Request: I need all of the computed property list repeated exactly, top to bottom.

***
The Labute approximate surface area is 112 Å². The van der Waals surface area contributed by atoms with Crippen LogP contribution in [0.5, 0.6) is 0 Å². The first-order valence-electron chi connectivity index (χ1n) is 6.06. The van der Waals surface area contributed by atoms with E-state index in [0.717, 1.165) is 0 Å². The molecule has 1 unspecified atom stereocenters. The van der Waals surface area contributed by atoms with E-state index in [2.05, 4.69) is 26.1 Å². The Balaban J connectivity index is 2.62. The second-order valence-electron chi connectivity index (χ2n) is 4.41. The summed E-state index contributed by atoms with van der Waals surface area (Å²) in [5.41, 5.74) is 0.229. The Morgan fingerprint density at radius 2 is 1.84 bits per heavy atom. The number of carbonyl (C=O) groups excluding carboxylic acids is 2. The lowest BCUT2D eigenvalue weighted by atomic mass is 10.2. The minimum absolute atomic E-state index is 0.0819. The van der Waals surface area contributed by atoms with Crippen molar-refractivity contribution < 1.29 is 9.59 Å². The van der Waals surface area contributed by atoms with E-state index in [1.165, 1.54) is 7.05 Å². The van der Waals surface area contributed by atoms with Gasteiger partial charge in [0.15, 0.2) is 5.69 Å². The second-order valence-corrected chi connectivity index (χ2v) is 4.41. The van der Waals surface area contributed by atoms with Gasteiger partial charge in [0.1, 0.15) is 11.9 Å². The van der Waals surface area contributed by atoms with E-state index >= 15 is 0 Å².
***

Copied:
The Labute approximate surface area is 112 Å². The van der Waals surface area contributed by atoms with Crippen LogP contribution in [0.5, 0.6) is 0 Å². The first-order valence-electron chi connectivity index (χ1n) is 6.06. The van der Waals surface area contributed by atoms with E-state index in [0.717, 1.165) is 0 Å². The molecule has 1 unspecified atom stereocenters. The van der Waals surface area contributed by atoms with E-state index in [2.05, 4.69) is 26.1 Å². The Balaban J connectivity index is 2.62. The second-order valence-electron chi connectivity index (χ2n) is 4.41. The summed E-state index contributed by atoms with van der Waals surface area (Å²) in [5.41, 5.74) is 0.229. The Morgan fingerprint density at radius 2 is 1.84 bits per heavy atom. The number of carbonyl (C=O) groups excluding carboxylic acids is 2. The lowest BCUT2D eigenvalue weighted by atomic mass is 10.2. The minimum absolute atomic E-state index is 0.0819. The van der Waals surface area contributed by atoms with Crippen molar-refractivity contribution < 1.29 is 9.59 Å². The van der Waals surface area contributed by atoms with E-state index in [1.165, 1.54) is 7.05 Å². The van der Waals surface area contributed by atoms with Gasteiger partial charge in [0.15, 0.2) is 5.69 Å². The second-order valence-corrected chi connectivity index (χ2v) is 4.41. The van der Waals surface area contributed by atoms with Gasteiger partial charge in [0.1, 0.15) is 11.9 Å². The van der Waals surface area contributed by atoms with E-state index >= 15 is 0 Å².